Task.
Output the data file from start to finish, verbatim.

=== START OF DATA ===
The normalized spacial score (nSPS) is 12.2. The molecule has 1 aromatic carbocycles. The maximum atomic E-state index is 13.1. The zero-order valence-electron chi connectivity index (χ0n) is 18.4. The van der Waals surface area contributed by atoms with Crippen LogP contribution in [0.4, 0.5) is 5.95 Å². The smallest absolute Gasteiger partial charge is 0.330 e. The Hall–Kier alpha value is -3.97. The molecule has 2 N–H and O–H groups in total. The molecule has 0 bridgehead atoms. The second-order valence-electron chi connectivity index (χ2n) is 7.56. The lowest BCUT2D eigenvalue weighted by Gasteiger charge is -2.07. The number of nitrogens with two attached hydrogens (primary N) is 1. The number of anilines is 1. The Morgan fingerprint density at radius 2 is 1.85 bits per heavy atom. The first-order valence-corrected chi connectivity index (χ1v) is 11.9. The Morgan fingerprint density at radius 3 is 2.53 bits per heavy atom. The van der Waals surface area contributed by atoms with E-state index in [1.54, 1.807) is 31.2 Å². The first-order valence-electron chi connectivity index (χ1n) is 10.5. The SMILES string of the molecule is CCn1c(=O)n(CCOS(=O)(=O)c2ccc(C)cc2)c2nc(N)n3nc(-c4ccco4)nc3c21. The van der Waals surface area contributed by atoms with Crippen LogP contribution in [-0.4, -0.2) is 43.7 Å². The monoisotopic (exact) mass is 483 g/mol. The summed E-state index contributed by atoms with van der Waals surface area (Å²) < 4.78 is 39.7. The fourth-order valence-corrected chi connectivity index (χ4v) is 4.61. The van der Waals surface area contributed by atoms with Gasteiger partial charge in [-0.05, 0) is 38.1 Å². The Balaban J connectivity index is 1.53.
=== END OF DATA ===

The normalized spacial score (nSPS) is 12.2. The molecule has 1 aromatic carbocycles. The maximum atomic E-state index is 13.1. The zero-order valence-electron chi connectivity index (χ0n) is 18.4. The van der Waals surface area contributed by atoms with Crippen LogP contribution in [0.4, 0.5) is 5.95 Å². The smallest absolute Gasteiger partial charge is 0.330 e. The Hall–Kier alpha value is -3.97. The molecule has 2 N–H and O–H groups in total. The molecule has 0 bridgehead atoms. The second-order valence-electron chi connectivity index (χ2n) is 7.56. The lowest BCUT2D eigenvalue weighted by Gasteiger charge is -2.07. The number of nitrogens with two attached hydrogens (primary N) is 1. The number of anilines is 1. The Morgan fingerprint density at radius 2 is 1.85 bits per heavy atom. The first-order valence-corrected chi connectivity index (χ1v) is 11.9. The Morgan fingerprint density at radius 3 is 2.53 bits per heavy atom. The van der Waals surface area contributed by atoms with E-state index in [1.54, 1.807) is 31.2 Å². The first-order valence-electron chi connectivity index (χ1n) is 10.5. The SMILES string of the molecule is CCn1c(=O)n(CCOS(=O)(=O)c2ccc(C)cc2)c2nc(N)n3nc(-c4ccco4)nc3c21. The van der Waals surface area contributed by atoms with Crippen LogP contribution in [-0.4, -0.2) is 43.7 Å². The monoisotopic (exact) mass is 483 g/mol. The summed E-state index contributed by atoms with van der Waals surface area (Å²) < 4.78 is 39.7. The fourth-order valence-corrected chi connectivity index (χ4v) is 4.61. The van der Waals surface area contributed by atoms with Gasteiger partial charge in [-0.05, 0) is 38.1 Å². The Balaban J connectivity index is 1.53.